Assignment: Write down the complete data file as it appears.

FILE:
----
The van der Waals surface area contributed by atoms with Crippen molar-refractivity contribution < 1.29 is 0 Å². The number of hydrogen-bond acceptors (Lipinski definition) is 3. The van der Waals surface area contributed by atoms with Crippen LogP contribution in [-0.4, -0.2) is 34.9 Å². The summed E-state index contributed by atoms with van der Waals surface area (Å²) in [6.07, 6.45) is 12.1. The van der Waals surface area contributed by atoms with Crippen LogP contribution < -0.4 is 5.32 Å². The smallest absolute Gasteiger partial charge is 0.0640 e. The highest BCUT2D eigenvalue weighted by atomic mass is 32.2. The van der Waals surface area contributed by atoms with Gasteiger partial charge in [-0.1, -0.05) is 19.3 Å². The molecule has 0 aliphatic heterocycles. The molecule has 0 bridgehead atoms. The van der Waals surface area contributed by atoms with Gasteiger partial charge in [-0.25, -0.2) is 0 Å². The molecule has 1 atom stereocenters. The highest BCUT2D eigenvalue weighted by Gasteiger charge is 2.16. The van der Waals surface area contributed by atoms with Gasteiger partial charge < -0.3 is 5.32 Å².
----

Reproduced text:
The van der Waals surface area contributed by atoms with Crippen molar-refractivity contribution < 1.29 is 0 Å². The number of hydrogen-bond acceptors (Lipinski definition) is 3. The van der Waals surface area contributed by atoms with Crippen LogP contribution in [-0.4, -0.2) is 34.9 Å². The summed E-state index contributed by atoms with van der Waals surface area (Å²) in [6.07, 6.45) is 12.1. The van der Waals surface area contributed by atoms with Crippen LogP contribution < -0.4 is 5.32 Å². The smallest absolute Gasteiger partial charge is 0.0640 e. The highest BCUT2D eigenvalue weighted by atomic mass is 32.2. The van der Waals surface area contributed by atoms with Gasteiger partial charge in [-0.1, -0.05) is 19.3 Å². The molecule has 0 aliphatic heterocycles. The molecule has 0 bridgehead atoms. The van der Waals surface area contributed by atoms with Gasteiger partial charge in [-0.25, -0.2) is 0 Å². The molecule has 1 atom stereocenters. The highest BCUT2D eigenvalue weighted by Gasteiger charge is 2.16. The van der Waals surface area contributed by atoms with Gasteiger partial charge < -0.3 is 5.32 Å².